Erlotinib received initial FDA approval in 2004 for second-line treatment of patients with advanced NSCLC. In 2013, erlotinib indications were expanded to include first-line treatment of patients with metastatic NSCLC with EGFR exon 19 deletions or exon 21 (L858R) substitution mutations. A companion diagnostic test, the cobas® EGFR Mutation Test, was coapproved for this indication. Afatinib was FDA-approved in July 2013 for first-line treatment of patients with metastatic NSCLC with EGFR exon 19 deletions or L858R mutations. A companion diagnostic test, the therascreen® EGFR Rotor-Gene Q polymerase chain reaction (RGQ PCR) kit, was coapproved for this indication.
Both tests are polymerase chain reaction (PCR) assays. FDA-approved product labels for both erlotinib and afatinib indicate that EGFR mutations must be “detected by an FDA-approved test” but do not specify which test must be used.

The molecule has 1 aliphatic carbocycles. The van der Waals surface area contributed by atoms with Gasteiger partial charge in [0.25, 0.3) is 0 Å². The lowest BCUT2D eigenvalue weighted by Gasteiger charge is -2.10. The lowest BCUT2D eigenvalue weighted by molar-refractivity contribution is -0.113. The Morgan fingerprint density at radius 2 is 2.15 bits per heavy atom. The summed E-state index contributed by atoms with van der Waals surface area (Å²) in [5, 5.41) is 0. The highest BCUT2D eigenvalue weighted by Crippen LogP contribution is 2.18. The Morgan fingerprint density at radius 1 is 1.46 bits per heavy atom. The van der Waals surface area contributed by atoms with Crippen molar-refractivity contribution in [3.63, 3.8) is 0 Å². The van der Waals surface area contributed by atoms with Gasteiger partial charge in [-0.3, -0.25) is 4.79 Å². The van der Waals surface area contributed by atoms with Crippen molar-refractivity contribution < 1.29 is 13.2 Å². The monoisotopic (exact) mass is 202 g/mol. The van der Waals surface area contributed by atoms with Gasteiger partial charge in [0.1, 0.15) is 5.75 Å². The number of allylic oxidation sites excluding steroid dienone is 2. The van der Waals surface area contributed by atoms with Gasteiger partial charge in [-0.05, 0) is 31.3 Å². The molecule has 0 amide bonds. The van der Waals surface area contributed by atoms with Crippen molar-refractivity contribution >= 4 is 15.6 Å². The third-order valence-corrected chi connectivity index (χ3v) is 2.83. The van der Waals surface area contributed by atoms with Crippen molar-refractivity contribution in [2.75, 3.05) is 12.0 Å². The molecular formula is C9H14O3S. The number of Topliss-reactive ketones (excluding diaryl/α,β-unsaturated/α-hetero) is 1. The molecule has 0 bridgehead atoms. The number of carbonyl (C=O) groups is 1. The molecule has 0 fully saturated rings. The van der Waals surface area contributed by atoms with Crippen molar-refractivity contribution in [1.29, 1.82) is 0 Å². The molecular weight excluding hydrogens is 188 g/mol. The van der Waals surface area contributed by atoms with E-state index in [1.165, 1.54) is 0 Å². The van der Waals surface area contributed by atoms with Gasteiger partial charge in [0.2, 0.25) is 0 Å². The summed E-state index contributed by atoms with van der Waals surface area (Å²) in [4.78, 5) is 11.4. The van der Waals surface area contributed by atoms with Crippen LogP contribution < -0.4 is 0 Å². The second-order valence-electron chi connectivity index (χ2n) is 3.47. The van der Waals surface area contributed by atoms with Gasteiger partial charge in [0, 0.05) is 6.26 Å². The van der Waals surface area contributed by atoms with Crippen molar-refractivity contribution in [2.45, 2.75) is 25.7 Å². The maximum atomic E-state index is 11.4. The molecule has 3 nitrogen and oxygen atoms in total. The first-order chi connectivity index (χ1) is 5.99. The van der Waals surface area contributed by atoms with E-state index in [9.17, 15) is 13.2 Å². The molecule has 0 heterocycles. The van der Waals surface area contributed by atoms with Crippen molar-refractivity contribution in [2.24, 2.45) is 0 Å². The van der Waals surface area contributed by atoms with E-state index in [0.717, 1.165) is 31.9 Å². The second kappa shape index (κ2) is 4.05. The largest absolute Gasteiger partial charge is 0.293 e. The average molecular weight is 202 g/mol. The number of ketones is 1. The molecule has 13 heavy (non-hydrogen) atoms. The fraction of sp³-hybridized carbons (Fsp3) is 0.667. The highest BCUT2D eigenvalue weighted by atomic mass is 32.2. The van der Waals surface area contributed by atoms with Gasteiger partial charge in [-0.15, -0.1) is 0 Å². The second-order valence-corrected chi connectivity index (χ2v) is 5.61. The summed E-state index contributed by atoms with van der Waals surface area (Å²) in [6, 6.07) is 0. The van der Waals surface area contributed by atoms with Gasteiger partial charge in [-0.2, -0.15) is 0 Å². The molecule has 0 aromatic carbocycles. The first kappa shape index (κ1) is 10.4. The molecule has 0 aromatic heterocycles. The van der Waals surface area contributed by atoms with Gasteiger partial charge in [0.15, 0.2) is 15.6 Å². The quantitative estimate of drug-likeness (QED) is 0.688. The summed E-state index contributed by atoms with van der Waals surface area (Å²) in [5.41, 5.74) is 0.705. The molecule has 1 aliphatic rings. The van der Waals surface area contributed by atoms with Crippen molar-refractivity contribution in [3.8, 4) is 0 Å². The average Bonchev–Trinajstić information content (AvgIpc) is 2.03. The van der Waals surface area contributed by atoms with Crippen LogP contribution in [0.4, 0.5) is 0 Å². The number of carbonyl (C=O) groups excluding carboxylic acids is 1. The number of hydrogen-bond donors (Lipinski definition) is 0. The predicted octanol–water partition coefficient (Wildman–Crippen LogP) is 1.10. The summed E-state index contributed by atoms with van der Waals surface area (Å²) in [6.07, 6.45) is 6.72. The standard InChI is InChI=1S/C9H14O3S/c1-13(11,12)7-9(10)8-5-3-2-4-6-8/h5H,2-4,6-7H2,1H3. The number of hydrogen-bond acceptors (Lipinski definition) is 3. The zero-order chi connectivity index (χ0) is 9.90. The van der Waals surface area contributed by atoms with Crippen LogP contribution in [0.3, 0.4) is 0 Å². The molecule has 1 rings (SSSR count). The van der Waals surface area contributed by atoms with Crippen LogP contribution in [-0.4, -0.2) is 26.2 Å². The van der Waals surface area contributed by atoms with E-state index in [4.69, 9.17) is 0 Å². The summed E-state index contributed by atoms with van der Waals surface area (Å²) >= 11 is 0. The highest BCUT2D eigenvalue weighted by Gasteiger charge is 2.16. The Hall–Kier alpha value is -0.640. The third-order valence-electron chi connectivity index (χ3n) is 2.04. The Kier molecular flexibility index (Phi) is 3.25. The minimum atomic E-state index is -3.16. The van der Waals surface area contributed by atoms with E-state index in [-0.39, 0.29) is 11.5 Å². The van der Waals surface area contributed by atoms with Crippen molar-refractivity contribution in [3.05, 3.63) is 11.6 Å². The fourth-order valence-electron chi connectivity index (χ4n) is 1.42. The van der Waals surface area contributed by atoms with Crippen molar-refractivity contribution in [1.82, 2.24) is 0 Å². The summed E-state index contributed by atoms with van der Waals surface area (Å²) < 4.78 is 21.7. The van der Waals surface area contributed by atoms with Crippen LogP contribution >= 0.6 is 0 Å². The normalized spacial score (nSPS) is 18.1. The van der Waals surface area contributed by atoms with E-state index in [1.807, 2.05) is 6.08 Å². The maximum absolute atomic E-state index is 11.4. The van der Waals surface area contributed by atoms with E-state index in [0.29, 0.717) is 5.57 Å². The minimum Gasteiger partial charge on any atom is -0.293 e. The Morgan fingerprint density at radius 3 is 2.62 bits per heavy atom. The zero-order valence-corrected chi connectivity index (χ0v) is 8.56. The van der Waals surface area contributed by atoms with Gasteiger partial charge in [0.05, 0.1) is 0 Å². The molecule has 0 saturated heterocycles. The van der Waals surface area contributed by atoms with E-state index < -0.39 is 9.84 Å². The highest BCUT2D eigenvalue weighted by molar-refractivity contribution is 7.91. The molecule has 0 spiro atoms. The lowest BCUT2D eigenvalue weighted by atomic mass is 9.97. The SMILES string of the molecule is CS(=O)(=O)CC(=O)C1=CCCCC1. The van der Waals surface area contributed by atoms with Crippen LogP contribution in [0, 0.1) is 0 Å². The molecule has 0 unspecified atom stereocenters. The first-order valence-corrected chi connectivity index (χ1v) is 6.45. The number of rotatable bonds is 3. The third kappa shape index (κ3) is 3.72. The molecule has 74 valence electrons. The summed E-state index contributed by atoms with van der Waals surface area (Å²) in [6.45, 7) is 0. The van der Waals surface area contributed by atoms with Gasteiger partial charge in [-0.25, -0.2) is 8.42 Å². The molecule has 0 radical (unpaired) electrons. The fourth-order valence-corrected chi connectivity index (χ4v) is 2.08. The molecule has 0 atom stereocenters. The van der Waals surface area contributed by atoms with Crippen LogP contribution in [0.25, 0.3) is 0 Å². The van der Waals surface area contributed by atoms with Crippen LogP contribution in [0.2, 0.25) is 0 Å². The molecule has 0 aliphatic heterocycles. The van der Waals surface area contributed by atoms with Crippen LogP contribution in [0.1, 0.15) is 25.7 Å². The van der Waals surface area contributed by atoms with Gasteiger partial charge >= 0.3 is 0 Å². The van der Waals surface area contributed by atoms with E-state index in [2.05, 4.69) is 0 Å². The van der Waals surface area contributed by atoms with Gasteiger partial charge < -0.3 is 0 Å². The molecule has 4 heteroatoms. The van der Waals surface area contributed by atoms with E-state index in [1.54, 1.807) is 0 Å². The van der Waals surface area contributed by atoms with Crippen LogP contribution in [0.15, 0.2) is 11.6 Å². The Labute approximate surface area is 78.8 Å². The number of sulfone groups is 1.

POLICYExcept as noted below, analysis of two types of somatic mutation within the EGFR gene – small deletions in exon 19 and a point mutation in exon 21 (L858R) – may be considered medically necessary to predict treatment response to erlotinib or afatinib in patients with advanced lung adenocarcinoma or in whom an adenocarcinoma component cannot be excluded (see Policy Guidelines sections).
Analysis of two types of somatic mutation within the EGFR gene – small deletions in exon 19 and a point mutation in exon 21 (L858R) -- is considered investigational for patients with advanced NSCLC of squamous cell-type.
Analysis for other mutations within exons 18-24, or other applications related to NSCLC, is considered investigational.
The test is intended for use in patients with advanced NSCLC. Patients with either small deletions in exon 19 or a point mutation in exon 21 (L858R) of the tyrosine kinase domain of the epidermal growth factor gene are considered good candidates for treatment with erlotinib or afatinib. Patients found to be wild type are unlikely to respond to erlotinib or afatinib; other treatment options should be considered.